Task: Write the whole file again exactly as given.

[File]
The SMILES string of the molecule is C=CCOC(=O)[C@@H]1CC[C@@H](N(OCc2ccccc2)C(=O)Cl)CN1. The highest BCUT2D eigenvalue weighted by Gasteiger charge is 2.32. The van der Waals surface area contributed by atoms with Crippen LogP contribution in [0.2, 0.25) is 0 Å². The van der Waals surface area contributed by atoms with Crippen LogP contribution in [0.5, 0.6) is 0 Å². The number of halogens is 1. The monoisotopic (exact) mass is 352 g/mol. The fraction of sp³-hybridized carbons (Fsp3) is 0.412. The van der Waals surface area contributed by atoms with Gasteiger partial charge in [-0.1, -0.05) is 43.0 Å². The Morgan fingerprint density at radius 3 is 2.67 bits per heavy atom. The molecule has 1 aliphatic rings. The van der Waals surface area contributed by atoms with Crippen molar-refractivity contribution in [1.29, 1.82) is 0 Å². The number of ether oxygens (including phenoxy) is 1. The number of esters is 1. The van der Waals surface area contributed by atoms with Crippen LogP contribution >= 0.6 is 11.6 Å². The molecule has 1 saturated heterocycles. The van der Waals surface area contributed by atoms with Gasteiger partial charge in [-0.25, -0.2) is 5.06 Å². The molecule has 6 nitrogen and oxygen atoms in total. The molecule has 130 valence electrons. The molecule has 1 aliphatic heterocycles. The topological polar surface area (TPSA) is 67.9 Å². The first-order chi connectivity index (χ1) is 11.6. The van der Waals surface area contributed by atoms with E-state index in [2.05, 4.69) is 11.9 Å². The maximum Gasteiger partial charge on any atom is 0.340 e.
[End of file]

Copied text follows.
The SMILES string of the molecule is C=CCOC(=O)[C@@H]1CC[C@@H](N(OCc2ccccc2)C(=O)Cl)CN1. The highest BCUT2D eigenvalue weighted by Gasteiger charge is 2.32. The van der Waals surface area contributed by atoms with Crippen LogP contribution in [0.2, 0.25) is 0 Å². The van der Waals surface area contributed by atoms with Crippen LogP contribution in [0.5, 0.6) is 0 Å². The number of halogens is 1. The monoisotopic (exact) mass is 352 g/mol. The fraction of sp³-hybridized carbons (Fsp3) is 0.412. The van der Waals surface area contributed by atoms with Gasteiger partial charge in [-0.1, -0.05) is 43.0 Å². The Morgan fingerprint density at radius 3 is 2.67 bits per heavy atom. The molecule has 1 aliphatic rings. The van der Waals surface area contributed by atoms with Crippen molar-refractivity contribution in [1.29, 1.82) is 0 Å². The number of ether oxygens (including phenoxy) is 1. The number of esters is 1. The van der Waals surface area contributed by atoms with Crippen LogP contribution >= 0.6 is 11.6 Å². The molecule has 1 saturated heterocycles. The van der Waals surface area contributed by atoms with Gasteiger partial charge in [-0.25, -0.2) is 5.06 Å². The molecule has 6 nitrogen and oxygen atoms in total. The molecule has 130 valence electrons. The molecule has 1 aliphatic heterocycles. The topological polar surface area (TPSA) is 67.9 Å². The first-order chi connectivity index (χ1) is 11.6. The van der Waals surface area contributed by atoms with E-state index in [2.05, 4.69) is 11.9 Å². The maximum Gasteiger partial charge on any atom is 0.340 e.